I KNOW I'm giving way too many stars for this, but I don't care; The Doors were one of my very first favourite groups. I fondly recall, when I was 11, and Elektra Records released 'The Doors' Greatest Hits', and the album-length version of 'Light My Fire' was played all the time on the radio, and I was mesmerized by the instrumental middle of the song, got the album from my parents for Christmas, and started a lifelong love affair with the band. Yes, Jim Morrison is highly overrated. Yes, the movie is an extremely self-indulgent mess and it can be quite incoherent and incohesive. But the Sixties, the L.A. rock scene back then, and especially Morrison's life, were just like that, so it is oh so fitting!

I adore the fact that it was Oliver Stone's labour of love (one of thankfully many) and that the surviving members of the band basically had full input. I would take this and 'Talk Radio' (my personal favourite Stone's throw) over a hundred of Stone's politically over-the-top movies any day!

When I was 17, I took my life savings and visited, on my own, nine European countries, including France and its capital, Paris. Did I go for the Eiffel Tower, wild romance on Richard Linklater-esque trains, or its outstanding magic and sidewalk cafes? No--train-wise I had to put up with a stupid labour strike, such that an overnight sleeper car from Berne, Switzerland to Paris had to be switched, in the middle of the night, FOUR times, just so they could prove a point. And it was just to see Morrison's grave. I met 20 fantastic people who had made the pilgrimage from all over the world, and it was my first time having red wine and smoking pot. The graffiti and the sculpture of him, in the Pere Lachaise cemetery, were fascinating, as was his life. Would I go through that again? Of course I would.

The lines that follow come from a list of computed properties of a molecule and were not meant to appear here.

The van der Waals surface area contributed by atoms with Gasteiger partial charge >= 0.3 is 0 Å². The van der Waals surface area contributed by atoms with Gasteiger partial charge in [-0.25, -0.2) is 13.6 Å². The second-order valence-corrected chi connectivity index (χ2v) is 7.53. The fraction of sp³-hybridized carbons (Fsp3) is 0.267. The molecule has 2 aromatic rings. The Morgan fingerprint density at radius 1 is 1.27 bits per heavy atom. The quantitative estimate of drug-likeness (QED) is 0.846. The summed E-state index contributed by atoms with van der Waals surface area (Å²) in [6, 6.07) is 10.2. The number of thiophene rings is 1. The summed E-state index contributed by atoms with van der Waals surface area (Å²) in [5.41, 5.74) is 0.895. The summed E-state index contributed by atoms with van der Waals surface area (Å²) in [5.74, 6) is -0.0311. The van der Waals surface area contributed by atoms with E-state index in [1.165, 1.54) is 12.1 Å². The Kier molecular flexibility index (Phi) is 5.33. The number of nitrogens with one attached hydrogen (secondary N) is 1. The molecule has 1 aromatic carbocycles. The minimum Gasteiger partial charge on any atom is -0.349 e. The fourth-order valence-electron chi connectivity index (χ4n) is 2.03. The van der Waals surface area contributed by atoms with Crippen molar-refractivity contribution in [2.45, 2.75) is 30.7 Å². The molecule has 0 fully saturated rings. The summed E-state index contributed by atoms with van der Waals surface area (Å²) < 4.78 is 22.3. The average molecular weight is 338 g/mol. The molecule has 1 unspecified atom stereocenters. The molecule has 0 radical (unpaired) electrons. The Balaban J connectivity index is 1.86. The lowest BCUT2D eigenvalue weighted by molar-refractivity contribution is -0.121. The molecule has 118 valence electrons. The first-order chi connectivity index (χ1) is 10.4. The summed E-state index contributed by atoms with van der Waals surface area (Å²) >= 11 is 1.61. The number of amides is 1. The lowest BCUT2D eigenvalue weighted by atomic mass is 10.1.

It's Val Kilmer's best work by a mile. The film just oozes charisma and breathes life--just as the band's work must have done back in the day. Worth a purchase and re-watches (I watch it each year on Jim's birthday and accidentally bought it twice), for any fan of 60's music or its culture. A bonafide classic when Stone was actually really something.
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A compelling but seriously flawed film
MF21013 January 2006
My Rating: **1/2 out of ****.

One thing you can say about Oliver Stones The Doors is that Stone has no intention of forcing the audience to like the main character. Stone spends almost the entire 138 minutes making Jim Morrison into the biggest asshole that he possibly can. Really, when I first rented this film I had no idea what to expect since Oliver Stone is sort of hit-or-miss with me. I can honestly say the film held my attention completely but at the end I was unsatisfied with what I had seen.

The remaining members of The Doors have criticized this film saying that it only portrayed one side of Morrison and that some of the actions in the film were far worse than anything he ever did (throwing the TV in the studio for instance). To be honest, I felt exactly the same way. By the end I was like, "There has to be more to this man than this!!!!"." I know Morrison had drinking and drug problems, and thats on full display. Stone makes clear that we see the flaws of Morrison and pretty much nothing else. If Stone wanted to make a film that showed the dark side of a rock star than he accomplished his goal admirably.